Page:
- The affidavit must list all the details of the children the deceased had – adopted or biological.
- It must mention the names, addresses, dates of birth, contact numbers, and the relationship of all the heirs – alive or dead. The same information about the heirs of the dead heirs must be mentioned.
- It must list all real and personal properties of the deceased along with the location, area, value, etc. of the properties.
- It must mention for how long the witness knew the deceased and how.
- There should be a clause in the agreement about the debts the deceased had or has.
- A clause must mention whether the deceased had a will or died intestate.
- If the affidavit is being filled, no section should be left blank.
Once the agreement is drafted, it must be filed for record-keeping with the state’s local authorities. A certified copy must be obtained once the original has been filed.
In most cases, there is more than one heir. In such cases, a dispute might arise about the property owned by the deceased about the percentage of share each heir has in all the properties. If such a dispute happens, negotiation might help. Reminding the heirs that they are only functioning on behalf of the deceased and reminding them about how the loss has brought them together can help them to arrive at an agreement about the settlement of the deceased’s estate.
Benefits & Drawbacks of the Affidavit of Heirship Agreement
- The agreement creates a right for an heir/heirs.
- The agreement is a faster option than going to probate court.
- It is proof of ownership for the heirs and of transfer of the legal right to the title.
- It aids in the efficient and quicker settlement of the estate of the deceased.
- It can be used in the presence or even in the absence of a will.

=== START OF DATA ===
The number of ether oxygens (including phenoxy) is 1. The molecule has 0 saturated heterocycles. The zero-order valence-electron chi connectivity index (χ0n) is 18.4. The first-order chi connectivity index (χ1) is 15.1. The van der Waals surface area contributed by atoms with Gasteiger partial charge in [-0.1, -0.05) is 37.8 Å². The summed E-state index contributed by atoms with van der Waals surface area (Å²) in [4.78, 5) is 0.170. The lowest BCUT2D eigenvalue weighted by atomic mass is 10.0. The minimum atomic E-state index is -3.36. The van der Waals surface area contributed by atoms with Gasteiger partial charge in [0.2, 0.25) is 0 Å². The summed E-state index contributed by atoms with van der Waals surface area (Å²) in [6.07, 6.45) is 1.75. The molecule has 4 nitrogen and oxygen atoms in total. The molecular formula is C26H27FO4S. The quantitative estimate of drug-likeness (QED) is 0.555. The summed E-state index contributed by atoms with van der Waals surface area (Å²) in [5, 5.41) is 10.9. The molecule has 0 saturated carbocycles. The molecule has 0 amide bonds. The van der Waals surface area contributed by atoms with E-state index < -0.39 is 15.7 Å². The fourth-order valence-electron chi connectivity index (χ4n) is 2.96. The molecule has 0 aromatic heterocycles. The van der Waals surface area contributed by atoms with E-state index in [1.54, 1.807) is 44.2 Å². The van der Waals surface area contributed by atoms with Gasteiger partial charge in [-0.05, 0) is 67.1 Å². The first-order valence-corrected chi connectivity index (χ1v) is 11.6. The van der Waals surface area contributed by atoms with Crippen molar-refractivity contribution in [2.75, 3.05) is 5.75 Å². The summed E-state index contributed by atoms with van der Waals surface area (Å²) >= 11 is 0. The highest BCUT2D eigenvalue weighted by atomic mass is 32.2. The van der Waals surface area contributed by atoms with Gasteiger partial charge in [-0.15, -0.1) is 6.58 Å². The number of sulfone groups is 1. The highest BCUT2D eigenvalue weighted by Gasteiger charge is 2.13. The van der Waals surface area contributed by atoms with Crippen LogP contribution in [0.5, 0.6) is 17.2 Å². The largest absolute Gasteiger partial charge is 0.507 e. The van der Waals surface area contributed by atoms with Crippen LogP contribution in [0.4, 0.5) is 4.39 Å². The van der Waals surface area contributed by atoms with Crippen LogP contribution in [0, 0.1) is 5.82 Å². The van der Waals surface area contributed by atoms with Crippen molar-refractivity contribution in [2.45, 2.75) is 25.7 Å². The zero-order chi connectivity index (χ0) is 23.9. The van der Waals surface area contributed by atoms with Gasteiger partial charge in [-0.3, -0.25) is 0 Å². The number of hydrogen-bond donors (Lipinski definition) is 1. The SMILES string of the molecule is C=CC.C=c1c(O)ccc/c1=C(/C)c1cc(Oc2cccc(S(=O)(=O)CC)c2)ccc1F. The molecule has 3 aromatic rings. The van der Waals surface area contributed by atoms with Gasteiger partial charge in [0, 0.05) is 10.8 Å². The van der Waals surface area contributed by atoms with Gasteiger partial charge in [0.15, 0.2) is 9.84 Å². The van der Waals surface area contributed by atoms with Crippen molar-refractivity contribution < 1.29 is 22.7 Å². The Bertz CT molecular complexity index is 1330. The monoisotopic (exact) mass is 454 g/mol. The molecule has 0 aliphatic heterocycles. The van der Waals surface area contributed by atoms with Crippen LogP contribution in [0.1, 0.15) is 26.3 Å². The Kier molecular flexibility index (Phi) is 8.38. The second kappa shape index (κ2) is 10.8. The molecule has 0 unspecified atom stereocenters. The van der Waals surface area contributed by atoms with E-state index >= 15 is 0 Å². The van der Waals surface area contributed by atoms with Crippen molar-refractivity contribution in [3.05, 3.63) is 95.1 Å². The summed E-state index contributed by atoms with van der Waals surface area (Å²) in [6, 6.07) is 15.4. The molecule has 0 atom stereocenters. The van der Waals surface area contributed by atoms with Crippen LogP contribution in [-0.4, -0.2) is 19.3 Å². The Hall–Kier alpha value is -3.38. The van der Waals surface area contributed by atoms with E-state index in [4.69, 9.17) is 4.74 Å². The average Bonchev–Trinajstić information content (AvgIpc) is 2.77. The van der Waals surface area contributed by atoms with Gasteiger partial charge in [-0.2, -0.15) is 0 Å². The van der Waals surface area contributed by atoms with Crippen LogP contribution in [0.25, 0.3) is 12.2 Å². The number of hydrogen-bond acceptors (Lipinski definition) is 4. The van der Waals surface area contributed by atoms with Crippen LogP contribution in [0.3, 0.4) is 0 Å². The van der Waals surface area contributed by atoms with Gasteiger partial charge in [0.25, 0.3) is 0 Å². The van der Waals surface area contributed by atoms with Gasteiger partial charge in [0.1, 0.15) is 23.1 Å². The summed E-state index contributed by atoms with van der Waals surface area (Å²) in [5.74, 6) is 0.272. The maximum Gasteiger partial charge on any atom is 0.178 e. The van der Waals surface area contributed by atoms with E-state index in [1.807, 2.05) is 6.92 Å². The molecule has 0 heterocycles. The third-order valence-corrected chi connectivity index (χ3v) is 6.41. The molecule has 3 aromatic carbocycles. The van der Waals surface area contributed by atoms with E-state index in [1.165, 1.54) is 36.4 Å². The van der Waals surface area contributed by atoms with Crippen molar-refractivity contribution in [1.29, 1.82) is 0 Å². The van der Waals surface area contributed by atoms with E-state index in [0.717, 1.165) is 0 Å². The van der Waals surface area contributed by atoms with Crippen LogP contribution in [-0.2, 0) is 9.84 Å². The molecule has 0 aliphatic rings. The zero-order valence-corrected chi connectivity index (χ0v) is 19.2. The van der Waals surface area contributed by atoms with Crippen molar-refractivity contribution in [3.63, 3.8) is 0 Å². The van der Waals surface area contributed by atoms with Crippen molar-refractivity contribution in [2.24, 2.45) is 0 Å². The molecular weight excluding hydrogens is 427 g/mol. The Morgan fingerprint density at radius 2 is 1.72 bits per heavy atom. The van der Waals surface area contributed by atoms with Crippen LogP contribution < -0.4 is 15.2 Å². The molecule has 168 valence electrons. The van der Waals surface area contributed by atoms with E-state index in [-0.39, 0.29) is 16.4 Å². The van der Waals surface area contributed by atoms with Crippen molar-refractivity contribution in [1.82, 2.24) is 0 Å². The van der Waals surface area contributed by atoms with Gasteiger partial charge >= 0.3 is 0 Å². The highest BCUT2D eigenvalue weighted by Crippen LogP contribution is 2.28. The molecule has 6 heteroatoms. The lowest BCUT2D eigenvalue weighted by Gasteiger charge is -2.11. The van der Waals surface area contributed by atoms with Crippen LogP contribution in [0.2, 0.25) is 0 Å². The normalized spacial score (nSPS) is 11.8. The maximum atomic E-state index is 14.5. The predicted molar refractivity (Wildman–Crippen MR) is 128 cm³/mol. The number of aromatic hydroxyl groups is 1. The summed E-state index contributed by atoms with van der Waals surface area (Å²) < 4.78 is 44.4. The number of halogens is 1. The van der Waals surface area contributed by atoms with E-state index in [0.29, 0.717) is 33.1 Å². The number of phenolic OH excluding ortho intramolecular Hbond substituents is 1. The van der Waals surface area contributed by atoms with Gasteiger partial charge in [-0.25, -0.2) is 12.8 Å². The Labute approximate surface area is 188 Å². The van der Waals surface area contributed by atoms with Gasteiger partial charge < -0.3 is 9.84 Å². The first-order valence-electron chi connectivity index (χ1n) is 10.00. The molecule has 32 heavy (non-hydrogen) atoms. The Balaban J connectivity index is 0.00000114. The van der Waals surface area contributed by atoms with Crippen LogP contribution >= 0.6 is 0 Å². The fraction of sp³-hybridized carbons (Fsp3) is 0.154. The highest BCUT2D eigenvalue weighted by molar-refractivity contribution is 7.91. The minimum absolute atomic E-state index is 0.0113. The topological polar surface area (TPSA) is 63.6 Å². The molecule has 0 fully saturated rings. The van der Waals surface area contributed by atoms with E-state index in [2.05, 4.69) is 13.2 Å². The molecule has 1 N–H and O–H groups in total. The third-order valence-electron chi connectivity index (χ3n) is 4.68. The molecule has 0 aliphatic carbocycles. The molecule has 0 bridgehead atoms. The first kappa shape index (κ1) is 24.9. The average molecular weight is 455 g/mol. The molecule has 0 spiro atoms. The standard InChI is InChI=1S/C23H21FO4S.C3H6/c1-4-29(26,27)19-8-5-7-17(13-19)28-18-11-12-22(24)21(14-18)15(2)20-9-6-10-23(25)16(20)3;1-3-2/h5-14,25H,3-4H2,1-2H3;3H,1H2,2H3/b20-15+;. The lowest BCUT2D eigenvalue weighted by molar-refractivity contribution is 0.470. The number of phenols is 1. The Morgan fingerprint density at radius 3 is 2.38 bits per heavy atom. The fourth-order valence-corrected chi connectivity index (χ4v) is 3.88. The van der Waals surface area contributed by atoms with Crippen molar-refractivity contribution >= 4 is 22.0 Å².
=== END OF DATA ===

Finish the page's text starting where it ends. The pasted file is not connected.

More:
- It can be expensive to get an affidavit drafted by an attorney as each affidavit is unique.
- There might not be an agreement between heirs about the affidavit of heirship, and there may be future claims of fraud.
- As the laws of each state are different, drafting a legally sound affidavit can be difficult. If the deceased has properties in multiple states, an affidavit of heirship will not help.
- It might put off certain insurance companies if the only title document available in the land records is an affidavit of heirship.
What Happens in Case of a Violation?
An affidavit is a written statement, and when a person signs an affidavit, he/she claims that what is written in the affidavit is true. A violation can occur when:
- Such a written statement is made under coercion, is misrepresented, or is false.
- A false claim of heirship is made by an heir.
- A witness commits perjury.
When a false statement is made in the affidavit(1), it is a crime, and the punishment can be a fine, time behind the bars or community service.
Affidavit of Heirship vs. Probate
An affidavit of heirship is a faster and cheaper way of settling the property of a deceased as it is done outside the court(2), whereas probate requires the supervision of the court and takes more time and money. When there is a clear title of the property, and there is no dispute among the heirs, an affidavit is helpful, but when that is not the case, going to probate court is the only method to resolve the problem and settle the estate of the deceased.
The affidavit can be drafted by anyone, but knowledge of the state laws is required. For probate, an attorney must be hired. The affidavit is a less formal process that proves useful in most cases.
If the heirship affidavit is an accepted title document in the state where the deceased lived, it is a hassle-free, faster and economical option to settle the estate of someone who passed away. It not only vests a right and is a declaration but is also a responsibility on the heirs to execute the document truthfully and determine how to settle the personal and real properties of the decedent.